The gray wolf was only present in the eastern and northern parts of Finland by , though its numbers increased after World War II. In Central Europe , wolves were dramatically reduced in number during the early 19th century, because of organized hunts and reductions in ungulate populations. In Bavaria , the last wolf was killed in , and had disappeared from the Rhine regions by Today, wolves have returned to the area. The louveterie was abolished after the French Revolution in , but was reestablished in In , up to 1, wolves were killed, with many more by poison.
In Eastern Europe , wolves were never fully exterminated, because of the area's contiguity with Asia and its large forested areas. However, Eastern European wolf populations were reduced to very low numbers by the late 19th century. Wolves were extirpated in Slovakia during the first decade of the 20th century and, by the midth century, could only be found in a few forested areas in eastern Poland.
Wolves in the eastern Balkans benefitted from the region's contiguity with the former Soviet Union and large areas of plains, mountains and farmlands. Wolves in Hungary occurred in only half the country around the start of the 20th century, and were largely restricted to the Carpathian Basin. Wolf populations in Romania remained largely substantial, with an average of 2, wolves being killed annually out of a population of 4, from — An all-time low was reached in , when the population was reduced to 1, animals.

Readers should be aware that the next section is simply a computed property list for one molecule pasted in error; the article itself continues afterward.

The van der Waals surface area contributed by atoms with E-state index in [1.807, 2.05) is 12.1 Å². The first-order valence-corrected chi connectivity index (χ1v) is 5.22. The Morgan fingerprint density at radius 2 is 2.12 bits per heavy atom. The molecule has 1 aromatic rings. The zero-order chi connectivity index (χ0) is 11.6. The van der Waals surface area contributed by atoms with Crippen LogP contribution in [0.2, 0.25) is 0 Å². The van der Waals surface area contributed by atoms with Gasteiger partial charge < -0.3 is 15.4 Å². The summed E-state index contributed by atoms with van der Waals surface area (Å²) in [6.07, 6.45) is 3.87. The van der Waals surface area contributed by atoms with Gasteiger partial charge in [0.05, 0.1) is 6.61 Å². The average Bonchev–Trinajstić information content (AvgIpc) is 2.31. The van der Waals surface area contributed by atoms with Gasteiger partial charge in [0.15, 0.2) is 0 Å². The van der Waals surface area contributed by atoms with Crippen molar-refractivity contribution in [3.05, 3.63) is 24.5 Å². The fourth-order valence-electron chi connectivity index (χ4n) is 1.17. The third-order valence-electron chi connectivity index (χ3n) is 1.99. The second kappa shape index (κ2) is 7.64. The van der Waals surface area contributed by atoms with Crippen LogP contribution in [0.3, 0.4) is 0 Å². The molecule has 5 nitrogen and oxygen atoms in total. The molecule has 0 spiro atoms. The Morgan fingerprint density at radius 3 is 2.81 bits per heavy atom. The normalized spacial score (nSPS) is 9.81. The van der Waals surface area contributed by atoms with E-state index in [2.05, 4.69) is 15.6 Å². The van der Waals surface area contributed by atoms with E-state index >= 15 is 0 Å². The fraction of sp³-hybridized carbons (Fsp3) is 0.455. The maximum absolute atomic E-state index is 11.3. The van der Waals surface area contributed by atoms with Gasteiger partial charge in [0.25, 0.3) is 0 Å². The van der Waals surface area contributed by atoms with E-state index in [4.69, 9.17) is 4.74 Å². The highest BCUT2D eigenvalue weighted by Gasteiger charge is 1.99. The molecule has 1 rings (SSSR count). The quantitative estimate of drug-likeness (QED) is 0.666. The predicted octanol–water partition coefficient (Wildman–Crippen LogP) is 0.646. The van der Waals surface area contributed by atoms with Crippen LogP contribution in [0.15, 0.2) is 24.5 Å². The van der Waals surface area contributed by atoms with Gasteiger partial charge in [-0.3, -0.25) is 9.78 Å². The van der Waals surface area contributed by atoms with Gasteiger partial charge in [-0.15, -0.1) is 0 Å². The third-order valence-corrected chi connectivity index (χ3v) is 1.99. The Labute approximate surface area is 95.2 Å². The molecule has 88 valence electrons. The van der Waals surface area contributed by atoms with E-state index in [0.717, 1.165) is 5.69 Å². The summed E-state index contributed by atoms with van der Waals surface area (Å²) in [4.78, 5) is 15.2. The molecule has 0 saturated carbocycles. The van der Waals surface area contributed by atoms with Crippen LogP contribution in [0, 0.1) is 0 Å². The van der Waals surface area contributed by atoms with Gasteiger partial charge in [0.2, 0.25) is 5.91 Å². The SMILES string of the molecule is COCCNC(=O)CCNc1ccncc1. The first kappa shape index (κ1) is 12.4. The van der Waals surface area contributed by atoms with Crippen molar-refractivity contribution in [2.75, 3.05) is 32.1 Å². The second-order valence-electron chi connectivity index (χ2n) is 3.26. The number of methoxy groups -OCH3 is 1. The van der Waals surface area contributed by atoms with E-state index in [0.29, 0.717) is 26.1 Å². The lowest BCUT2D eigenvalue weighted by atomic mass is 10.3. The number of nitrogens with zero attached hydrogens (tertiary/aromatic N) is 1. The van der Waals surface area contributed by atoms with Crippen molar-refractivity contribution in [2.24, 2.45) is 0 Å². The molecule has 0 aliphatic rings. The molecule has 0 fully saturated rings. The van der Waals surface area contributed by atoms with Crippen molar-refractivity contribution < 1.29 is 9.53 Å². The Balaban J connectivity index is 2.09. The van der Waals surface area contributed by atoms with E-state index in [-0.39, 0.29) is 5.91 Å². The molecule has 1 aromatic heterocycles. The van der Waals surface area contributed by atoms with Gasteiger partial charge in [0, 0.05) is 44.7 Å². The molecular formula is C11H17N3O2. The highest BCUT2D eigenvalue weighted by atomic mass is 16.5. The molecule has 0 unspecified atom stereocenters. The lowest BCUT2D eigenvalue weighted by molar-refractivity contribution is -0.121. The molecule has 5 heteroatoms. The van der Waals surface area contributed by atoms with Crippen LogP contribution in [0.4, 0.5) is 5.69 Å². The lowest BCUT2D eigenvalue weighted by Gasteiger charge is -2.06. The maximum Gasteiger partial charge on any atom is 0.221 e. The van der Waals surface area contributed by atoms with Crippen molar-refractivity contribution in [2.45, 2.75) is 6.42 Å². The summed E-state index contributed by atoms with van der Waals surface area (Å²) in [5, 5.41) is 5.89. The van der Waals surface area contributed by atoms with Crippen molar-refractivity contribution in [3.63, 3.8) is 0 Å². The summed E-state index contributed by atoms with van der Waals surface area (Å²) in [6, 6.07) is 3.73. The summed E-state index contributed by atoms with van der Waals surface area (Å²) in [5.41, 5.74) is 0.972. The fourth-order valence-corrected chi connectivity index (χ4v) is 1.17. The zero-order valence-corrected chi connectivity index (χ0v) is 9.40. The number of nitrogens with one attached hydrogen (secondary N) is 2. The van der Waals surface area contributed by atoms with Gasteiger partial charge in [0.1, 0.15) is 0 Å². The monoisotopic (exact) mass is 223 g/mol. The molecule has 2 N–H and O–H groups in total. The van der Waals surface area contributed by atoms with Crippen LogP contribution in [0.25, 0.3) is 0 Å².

The extermination of wolves in Bulgaria was relatively recent, as a previous population of about 1, animals in was reduced to about — in In Greece, the species disappeared from the southern Peloponnese in Despite periods of intense hunting during the 18th century, wolves never disappeared in the western Balkans, from Albania to the former Yugoslavia.
In Southern Europe , wolf extermination was not as complete as in Northern Europe, because of greater cultural tolerance of the species. Wolf populations only began declining in the Iberian Peninsula in the early 19th century, and was reduced by a half of its original size by Wolf bounties were regularly paid in Italy as late as The recovery of European wolf populations began after the s, when traditional pastoral and rural economies declined and thus removed the need to heavily persecute wolves.
By the s, small and isolated wolf populations expanded in the wake of decreased human density in rural areas and the recovery of wild prey populations.
The gray wolf has been fully protected in Italy since , and now holds a population of over 1,—1, By the wolves in the Western Alps imposed a significant burden on traditional sheep and goat husbandry with a loss of over 5, animals in In Spain , the species occurs in Galicia , Leon , and Asturias.